Artificial flavors are getting the axe. Dr. Jim Stevenson and his team of researchers from the University of Southampton, U.K., just published the results of their study in the September issue of the Lancet. “Food additives and hyperactive behavior in 3-year-old and 8/9-year-old children in the community.” Stevenson and his team tested 297 children in a double-blind-placebo-control study. Each child was given a drink with artificial flavors, colors, and preservatives. Then their parents and teachers subsequently rated their behaviors. The juice “cocktails” consisted of popular azo dyes and sodium benzoate. The researchers used a global hyperactivity aggregate to measure the outcomes.
Results of the Artificial Flavors, Colors, and Preservatives Study
Older children were also given a computer exam to test their ability to attend to tasks. The researchers determined that artificial flavors colors and/or sodium benzoate increased levels of hyperactivity in preschool aged and 8-9 year old children within the general population. The results of the study prove that artificial flavors, colors and preservatives are harmful to all children in general. Why? The study shows that all children who consume artificial colors, flavors, and preservatives exhibit behavioral changes.
Products on the market are loaded with these artificial ingredients. It is common to find sodium benzoate in your child’s cold medicine. And artificial colors are also found in common cold, allergy, and flu tablets bought through prescription and over the counter. Look for manufacturers that will, in the future, start producing products without artificial colors, flavors, and preservatives. If we know these ingredients are not healthy for our children to consume, then we should make a conscious effort to avoid them.
If You are Afraid Your Child has ADHD
The idea that artificial flavors, colors and preservatives make kids hyper shouldn’t come to a surprise for most mothers. On a long ride home from a holiday party most will agree that it takes a lot of patience to deal with little kids filled up with colored frosting from a birthday cake, Twinkies, boxes of sugar-laden artificial juice drinks, and bags of chewy, artificially colored gummy candies.
“These findings show that adverse effects are not just seen in children with extreme hyperactivity (ie, ADHD),” the report states, “but can also be seen in the general population and across the range of severities of hyperactivity. Our results are consistent with those from previous studies and extend the findings to show significant effects in the general population” [Lancet,7].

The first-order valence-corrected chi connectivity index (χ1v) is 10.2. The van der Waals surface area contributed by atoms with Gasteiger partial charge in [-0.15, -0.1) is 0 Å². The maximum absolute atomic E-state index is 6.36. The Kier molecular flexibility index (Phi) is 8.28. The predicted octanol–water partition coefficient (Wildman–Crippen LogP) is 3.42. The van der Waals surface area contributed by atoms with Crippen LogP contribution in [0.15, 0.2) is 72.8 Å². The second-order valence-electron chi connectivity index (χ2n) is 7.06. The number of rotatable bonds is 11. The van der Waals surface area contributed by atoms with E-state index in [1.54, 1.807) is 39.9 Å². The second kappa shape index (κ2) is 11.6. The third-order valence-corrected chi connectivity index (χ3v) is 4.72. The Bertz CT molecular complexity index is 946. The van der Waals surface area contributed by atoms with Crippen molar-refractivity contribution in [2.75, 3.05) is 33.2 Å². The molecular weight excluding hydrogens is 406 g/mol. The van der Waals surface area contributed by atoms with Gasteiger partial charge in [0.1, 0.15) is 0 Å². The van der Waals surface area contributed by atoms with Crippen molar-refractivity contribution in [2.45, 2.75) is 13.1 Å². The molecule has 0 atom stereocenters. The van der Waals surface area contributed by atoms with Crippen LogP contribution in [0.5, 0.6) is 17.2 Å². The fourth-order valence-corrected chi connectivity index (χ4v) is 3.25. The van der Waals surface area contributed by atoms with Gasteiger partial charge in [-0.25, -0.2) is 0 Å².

The implications of this research on artificial flavors, colors, and preservatives are huge. This report should send a wake-up call to the entire pharmaceutical-driven medical community that is quick to drug children suffering from chemical sensitivities that affect behavior. And it should also tell manufacturers of over the counter drugs that safe alternatives without artificial colors, flavors, and preservatives are needed.
Stevenson’s report concludes: “We have found an adverse effect of food additives on the hyperactive behaviour of 3-year-old and 8/9-year-old children. Although the use of artificial colouring in food manufacture might seem superfluous, the same cannot be said for sodium benzoate, which has an important preservative function. The implications of these results for the regulation of food additive use could be substantial” [Lancet,7].
This artificial flavors, colors, and preservatives report has given credence to the work that the Daily Mail has been doing in the U.K. They are trying to remove artificial flavors, colors, and preservatives from kid’s candies. Several major supermarkets in Britain have pledged to get rid of the dyes in their “in-house” products.
A spokesman for Haribo [info [at] uk.haribo.com] claims that,
“By the end of 2007 all of our bagged gums and jellies will be clear of all artificial colours.”
Asda, a U.K. retail giant that is part of the Walmart Family, claims it will eliminate artificial additives from its 9,000 own-label food and soft drinks by the end of the year.
Judith Batchelar of Sainsbury’s said:
“I’m very proud that Sainsbury’s is the first major food retailer to remove artificial colouring, flavour enhancers and benzoate preservatives from virtually all our own-brand food and soft drinks. We’re proud to be at the forefront of this and are happy to support the Mail’s campaign.”
Mars and Cadbury have also announced plans to remove artificial coloring from their candy in Britain.
The American Academy of Pediatrics now recommends dietary changes for children suffering from symptoms of ADHD (ADHD and Food Additives Revisited).
Artificial Flavors, Colors and Preservatives Update:
Just wanted to add a link to a Nov. 13, 2008 article from the Daily Mail.
“Ministers have backed a ban on six food additives linked to hyperactivity in children.
The decision follows a call from the Food Standards Agency earlier this year for the food industry voluntarily to remove the chemicals.
The news is a major breakthrough for the Daily Mail’s ‘Ban the Additives’ campaign.
It follows research that found children became hyperactive when fed a cocktail of additives used in hundreds of products.”
Now if only the U.S. would follow suit!